TRENTON —For husband-and-wife team Ann Grinnell and Jesse Cameron of Mount Desert, breaking ground in August on Volta, the indoor climbing gym they plan to build in Trenton, is a dream years in the making.
The co-owners and co-developers have big plans for the space. Building Volta means more than creating a space for climbers of all ages and abilities, it is about fostering a welcoming community.
“The concept of inclusion” is at Volta’s core, Grinnell said.
It is intended to be a place where you can “learn a new skill and also be together,” Cameron added, noting that Volta was partially inspired by his days in college when “I worked at a climbing gym…and it changed my life.”
Embarking on the project together is “a real alchemy between our different skill sets,” Grinnell said. She is a life coach with an office at the Counseling Collaborative in Town Hill and is responsible for Volta’s marketing, branding and communications. Cameron was born and raised in Bar Harbor and operates his own construction company, Cameron Stone and Landscape. He is the general contractor behind Volta, calling the chance to design the project “a carpenter’s dream.” An experienced and active climber himself, he is committed to providing a supportive and safe space for all levels of climbers, adding, “As long as you’re just showing up, it doesn’t matter where you are in your ability.”
Plans for the 9,750-square-foot space on the 2.7-acre lot include areas for rope climbing and bouldering, general fitness offerings, a yoga studio, a gear shop, local beer taps and premade snacks. The climbing walls will be built by the company Entre-Prises.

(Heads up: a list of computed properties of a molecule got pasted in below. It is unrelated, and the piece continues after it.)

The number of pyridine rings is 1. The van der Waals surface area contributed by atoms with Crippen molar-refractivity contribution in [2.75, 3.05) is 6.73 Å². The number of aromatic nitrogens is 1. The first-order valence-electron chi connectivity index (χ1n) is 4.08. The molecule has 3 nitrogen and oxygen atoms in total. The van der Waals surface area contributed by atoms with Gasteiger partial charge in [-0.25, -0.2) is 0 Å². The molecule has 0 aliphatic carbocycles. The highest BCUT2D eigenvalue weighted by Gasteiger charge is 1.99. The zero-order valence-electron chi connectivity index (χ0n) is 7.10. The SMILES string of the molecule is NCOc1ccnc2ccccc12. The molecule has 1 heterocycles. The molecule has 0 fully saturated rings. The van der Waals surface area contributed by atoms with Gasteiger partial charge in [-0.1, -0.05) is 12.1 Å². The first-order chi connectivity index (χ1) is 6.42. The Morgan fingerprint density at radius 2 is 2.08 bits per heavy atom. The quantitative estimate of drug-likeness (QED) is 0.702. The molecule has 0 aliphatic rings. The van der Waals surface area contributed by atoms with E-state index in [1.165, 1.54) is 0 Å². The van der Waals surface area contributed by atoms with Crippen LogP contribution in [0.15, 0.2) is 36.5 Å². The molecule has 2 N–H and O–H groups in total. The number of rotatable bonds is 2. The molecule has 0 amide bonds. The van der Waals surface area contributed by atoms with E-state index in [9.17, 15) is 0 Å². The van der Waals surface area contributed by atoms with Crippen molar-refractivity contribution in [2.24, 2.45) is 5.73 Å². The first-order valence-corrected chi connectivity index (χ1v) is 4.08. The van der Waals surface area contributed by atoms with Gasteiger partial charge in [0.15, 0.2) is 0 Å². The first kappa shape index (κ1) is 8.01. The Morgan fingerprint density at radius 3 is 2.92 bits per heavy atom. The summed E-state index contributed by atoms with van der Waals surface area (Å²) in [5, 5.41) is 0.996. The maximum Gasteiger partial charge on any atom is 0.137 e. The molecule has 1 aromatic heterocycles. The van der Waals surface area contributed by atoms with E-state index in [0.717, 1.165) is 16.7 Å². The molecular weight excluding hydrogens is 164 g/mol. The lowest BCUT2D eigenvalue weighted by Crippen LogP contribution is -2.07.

“It will be a fun place to be,” Cameron said.
Grinnell added that they are working to “support a space for the community.”
Climbers will be able to climb on their own or take classes, with instruction available for all levels. Cameron and Grinnell hope to establish competitive climbing teams for children and adults and have the gym be a place for companies to engage in teambuilding exercises. They also intend to rent the space out to industries that can use the gym to provide job trainings, such as search and rescue crews and arborist operations.
The duo is conscious of the gym’s environmental impact and is working to “do this as sustainably as possible,” Grinnell said. Plans includes using solar power and providing water bottle refill stations.
Additionally, the gym’s parking lot will be made “with a product called Truegrid, which is 100 percent recycled plastic,” according to a post on Volta’s Facebook page. “It is permeable and requires very little maintenance,” the post reads.
Besides environmental concerns, Cameron and Grinnell also are discussing implementing COVID-19 safety infrastructure such as medical-grade air purifiers.
Cameron and Grinnell said the area has a “rich climbing community” and the couple appreciate the support they have received in making Volta a reality, including input from a local group of veteran climbers. Construction help is being provided by A. Law Construction and Erika Flynn of Good Majick is assisting with Volta’s branding, website maintenance and social media presence.
Grinnell and Cameron may be the owners and founders of Volta, but the duo is adamant that the gym is meant to be a shared experience. While it is a meaningful endeavor for the pair, Grinnell notes that the project “is not just our baby.” It is a project that they are “ushering into existence [through] a very collaborative process.”
Volta is scheduled to open next August or September.